Tuesday 4 May 2010

Buy now, pay later

The lawsuit Miami collector Craig Robins has brought against New York art dealer David Zwirner over access (or lack thereof) to works by Marlene Dumas has caused a mini blizzard of coverage in American publications (see the Art Newspaper, the New York Times.)

From the NYT:

Mr. Robins asserts that he sold a painting of a dark figure by the highly praised South African-born artist Marlene Dumas through the David Zwirner Gallery in Chelsea in 2004 with an agreement that the sale remain confidential. But the gallery, which did not yet represent Ms. Dumas, told her about it, Mr. Robins claims, causing her to become angry with him because, like many artists, she prefers to see her paintings remain long term in prominent collections.

Mr. Robins says that Ms. Dumas — one of whose paintings sold for more than $6 million at Sotheby’s in 2008 — maintains an active blacklist of those she views as speculating in her work, a blacklist that, he says, he is now on (and whose existence his lawyers, who were back in court on the case this week, say they plan to prove).

Edward Winkleman suggests that one way of introducing more transparency to the art market would be to bring in droit de suite, or artist resale rights, a scheme under which artists and (and then their estates) continue to receive a percentage of every resale of one of their works up to a certain number of years after their death.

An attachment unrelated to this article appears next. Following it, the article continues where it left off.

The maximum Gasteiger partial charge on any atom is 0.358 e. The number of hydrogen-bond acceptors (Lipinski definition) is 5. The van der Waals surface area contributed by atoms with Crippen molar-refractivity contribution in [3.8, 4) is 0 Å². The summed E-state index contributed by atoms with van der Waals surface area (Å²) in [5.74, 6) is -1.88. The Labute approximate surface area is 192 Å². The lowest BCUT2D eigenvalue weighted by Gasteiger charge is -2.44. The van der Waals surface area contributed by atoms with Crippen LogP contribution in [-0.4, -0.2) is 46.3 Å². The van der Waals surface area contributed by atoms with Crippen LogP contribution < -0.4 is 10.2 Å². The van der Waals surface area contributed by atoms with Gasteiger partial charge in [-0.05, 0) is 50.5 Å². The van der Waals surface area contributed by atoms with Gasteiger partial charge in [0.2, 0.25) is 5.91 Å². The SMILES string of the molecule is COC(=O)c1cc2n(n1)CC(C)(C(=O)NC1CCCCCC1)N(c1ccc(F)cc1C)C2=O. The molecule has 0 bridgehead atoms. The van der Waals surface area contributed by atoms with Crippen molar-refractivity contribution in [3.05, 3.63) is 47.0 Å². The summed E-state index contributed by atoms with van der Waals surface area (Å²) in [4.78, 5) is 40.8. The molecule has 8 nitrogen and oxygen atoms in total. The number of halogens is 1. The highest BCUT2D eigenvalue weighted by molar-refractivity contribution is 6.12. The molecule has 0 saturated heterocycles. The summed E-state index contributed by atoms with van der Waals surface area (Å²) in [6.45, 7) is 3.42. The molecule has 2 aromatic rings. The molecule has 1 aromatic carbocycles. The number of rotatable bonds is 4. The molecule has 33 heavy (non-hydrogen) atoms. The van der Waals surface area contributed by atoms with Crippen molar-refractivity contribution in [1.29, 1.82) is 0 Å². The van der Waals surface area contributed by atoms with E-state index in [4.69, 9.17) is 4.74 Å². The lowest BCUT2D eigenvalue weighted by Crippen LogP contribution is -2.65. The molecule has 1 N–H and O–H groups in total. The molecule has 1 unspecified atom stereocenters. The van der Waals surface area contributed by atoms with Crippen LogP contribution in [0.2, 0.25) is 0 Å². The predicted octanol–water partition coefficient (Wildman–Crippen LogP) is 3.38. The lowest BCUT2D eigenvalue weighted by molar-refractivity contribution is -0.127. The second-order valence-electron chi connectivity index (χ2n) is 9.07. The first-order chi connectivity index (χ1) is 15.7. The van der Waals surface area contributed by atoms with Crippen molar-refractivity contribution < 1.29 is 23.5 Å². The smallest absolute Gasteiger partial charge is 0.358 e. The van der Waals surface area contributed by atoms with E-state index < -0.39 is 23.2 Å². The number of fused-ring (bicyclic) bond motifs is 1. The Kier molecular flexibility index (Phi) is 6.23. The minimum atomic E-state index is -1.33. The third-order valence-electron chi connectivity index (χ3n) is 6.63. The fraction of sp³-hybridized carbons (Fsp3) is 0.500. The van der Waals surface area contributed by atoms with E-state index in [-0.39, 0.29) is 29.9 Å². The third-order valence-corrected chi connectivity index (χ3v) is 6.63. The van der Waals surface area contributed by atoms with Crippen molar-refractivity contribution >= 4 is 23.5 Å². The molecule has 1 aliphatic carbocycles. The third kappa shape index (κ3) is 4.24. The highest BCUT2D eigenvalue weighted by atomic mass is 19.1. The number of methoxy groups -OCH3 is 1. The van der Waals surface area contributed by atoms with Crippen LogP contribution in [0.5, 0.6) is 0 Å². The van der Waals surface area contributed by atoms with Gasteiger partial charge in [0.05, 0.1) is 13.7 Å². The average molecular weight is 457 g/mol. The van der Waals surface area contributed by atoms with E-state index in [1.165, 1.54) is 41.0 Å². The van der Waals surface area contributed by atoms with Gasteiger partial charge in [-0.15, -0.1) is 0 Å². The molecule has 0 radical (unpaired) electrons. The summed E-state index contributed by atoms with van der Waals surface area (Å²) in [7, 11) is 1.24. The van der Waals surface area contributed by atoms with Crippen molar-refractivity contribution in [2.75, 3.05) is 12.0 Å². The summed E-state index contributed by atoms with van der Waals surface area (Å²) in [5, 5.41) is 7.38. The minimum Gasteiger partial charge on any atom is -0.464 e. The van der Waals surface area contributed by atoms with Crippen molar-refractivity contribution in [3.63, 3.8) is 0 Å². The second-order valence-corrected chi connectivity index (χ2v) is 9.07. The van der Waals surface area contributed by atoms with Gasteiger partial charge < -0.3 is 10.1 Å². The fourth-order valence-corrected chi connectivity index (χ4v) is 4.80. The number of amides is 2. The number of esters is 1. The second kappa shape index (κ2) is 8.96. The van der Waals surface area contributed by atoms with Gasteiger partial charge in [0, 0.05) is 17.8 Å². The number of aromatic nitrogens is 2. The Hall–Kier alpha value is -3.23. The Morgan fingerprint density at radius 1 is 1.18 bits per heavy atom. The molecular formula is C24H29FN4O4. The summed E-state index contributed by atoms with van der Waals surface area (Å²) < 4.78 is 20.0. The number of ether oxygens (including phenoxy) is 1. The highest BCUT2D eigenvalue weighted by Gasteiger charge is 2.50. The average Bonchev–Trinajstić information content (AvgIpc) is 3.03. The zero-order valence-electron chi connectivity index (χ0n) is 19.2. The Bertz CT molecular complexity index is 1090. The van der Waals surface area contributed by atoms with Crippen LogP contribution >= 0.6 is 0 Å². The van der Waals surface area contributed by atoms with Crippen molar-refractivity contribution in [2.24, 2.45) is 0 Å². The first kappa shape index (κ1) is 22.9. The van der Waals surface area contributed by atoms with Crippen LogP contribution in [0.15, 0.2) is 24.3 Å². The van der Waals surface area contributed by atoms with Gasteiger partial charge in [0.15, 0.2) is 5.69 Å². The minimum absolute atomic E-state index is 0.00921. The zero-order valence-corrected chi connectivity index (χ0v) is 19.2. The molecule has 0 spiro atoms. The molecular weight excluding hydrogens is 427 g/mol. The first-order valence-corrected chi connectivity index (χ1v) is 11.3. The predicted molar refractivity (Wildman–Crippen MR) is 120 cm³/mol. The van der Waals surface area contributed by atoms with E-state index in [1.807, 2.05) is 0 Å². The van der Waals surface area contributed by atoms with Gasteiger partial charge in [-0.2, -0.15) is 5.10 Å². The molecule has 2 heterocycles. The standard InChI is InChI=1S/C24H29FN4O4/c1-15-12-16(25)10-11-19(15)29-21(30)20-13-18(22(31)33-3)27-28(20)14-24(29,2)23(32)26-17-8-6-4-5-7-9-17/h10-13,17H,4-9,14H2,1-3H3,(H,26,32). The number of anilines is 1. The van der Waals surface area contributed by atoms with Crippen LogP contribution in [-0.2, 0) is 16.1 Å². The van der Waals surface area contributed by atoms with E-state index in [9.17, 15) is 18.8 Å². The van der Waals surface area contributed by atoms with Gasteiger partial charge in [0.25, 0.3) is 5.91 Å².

On June 9 Australia goes live with its own resale rights scehem. According to the Sydney Morning Herald not everyone is happy with the scheme or how it's been implemented:

Even supporters of the resale royalty are critical of its implementation. Gallery owner Michael Reid said the scheme would be a costly administrative burden for commercial galleries and dealers.

"Why should I be expected to undertake this time and paper burden for nothing? The absence of any details as to how the scheme will work screams volumes as to arts policy incompetency," Mr Reid said.

Artist resale rights were debated here in New Zealand under the previous Labour government, but the issue seems to have gone cold. The National government's focus has shifted instead to philanthropy, with the recent release of the Cultural Organisations: Giving and Sponsorship Research Report and the creation of the Ministerial Cultural Philanthropy Taskforce (Peter Biggs, Margaret Belich, Carolyn Henwood, James S Hill, Dame Jenny Gibbs, Dayle Mace), which is looking at possible incentives to encourage private individuals to give more dosh to the arts.

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